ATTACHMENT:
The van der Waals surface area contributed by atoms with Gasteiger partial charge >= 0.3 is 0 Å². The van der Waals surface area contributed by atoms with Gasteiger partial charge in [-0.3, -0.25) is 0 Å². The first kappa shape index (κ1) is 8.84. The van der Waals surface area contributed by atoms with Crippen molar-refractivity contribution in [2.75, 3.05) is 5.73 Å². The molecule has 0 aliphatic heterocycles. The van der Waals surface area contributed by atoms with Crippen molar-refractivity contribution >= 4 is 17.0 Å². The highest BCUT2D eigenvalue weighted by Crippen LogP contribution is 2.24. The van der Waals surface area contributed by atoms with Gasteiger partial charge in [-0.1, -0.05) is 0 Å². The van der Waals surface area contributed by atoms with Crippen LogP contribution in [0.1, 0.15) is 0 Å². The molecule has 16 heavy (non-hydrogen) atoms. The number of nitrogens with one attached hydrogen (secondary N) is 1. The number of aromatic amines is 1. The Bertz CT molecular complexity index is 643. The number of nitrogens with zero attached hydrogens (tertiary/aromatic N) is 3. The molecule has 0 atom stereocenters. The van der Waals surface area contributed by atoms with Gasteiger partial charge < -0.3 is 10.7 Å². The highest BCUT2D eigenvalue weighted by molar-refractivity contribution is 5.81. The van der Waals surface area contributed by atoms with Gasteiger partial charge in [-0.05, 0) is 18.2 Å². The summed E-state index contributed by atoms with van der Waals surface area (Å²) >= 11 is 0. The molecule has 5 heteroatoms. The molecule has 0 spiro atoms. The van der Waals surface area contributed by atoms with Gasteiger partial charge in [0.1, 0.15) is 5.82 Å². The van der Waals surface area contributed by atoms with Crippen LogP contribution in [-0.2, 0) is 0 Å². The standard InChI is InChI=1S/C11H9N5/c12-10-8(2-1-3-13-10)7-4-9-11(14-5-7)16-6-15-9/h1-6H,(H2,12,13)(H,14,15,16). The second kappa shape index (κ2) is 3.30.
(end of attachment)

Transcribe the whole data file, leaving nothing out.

The van der Waals surface area contributed by atoms with Gasteiger partial charge >= 0.3 is 0 Å². The van der Waals surface area contributed by atoms with Gasteiger partial charge in [-0.3, -0.25) is 0 Å². The first kappa shape index (κ1) is 8.84. The van der Waals surface area contributed by atoms with Crippen molar-refractivity contribution in [2.75, 3.05) is 5.73 Å². The molecule has 0 aliphatic heterocycles. The van der Waals surface area contributed by atoms with Crippen molar-refractivity contribution >= 4 is 17.0 Å². The highest BCUT2D eigenvalue weighted by Crippen LogP contribution is 2.24. The van der Waals surface area contributed by atoms with Gasteiger partial charge in [-0.1, -0.05) is 0 Å². The van der Waals surface area contributed by atoms with Crippen LogP contribution in [0.1, 0.15) is 0 Å². The molecule has 16 heavy (non-hydrogen) atoms. The number of nitrogens with one attached hydrogen (secondary N) is 1. The number of aromatic amines is 1. The Bertz CT molecular complexity index is 643. The number of nitrogens with zero attached hydrogens (tertiary/aromatic N) is 3. The molecule has 0 atom stereocenters. The van der Waals surface area contributed by atoms with Gasteiger partial charge < -0.3 is 10.7 Å². The highest BCUT2D eigenvalue weighted by molar-refractivity contribution is 5.81. The van der Waals surface area contributed by atoms with Gasteiger partial charge in [-0.05, 0) is 18.2 Å². The summed E-state index contributed by atoms with van der Waals surface area (Å²) >= 11 is 0. The molecule has 5 heteroatoms. The molecule has 0 spiro atoms. The van der Waals surface area contributed by atoms with Gasteiger partial charge in [0.1, 0.15) is 5.82 Å². The van der Waals surface area contributed by atoms with Crippen LogP contribution in [-0.2, 0) is 0 Å². The standard InChI is InChI=1S/C11H9N5/c12-10-8(2-1-3-13-10)7-4-9-11(14-5-7)16-6-15-9/h1-6H,(H2,12,13)(H,14,15,16). The second kappa shape index (κ2) is 3.30.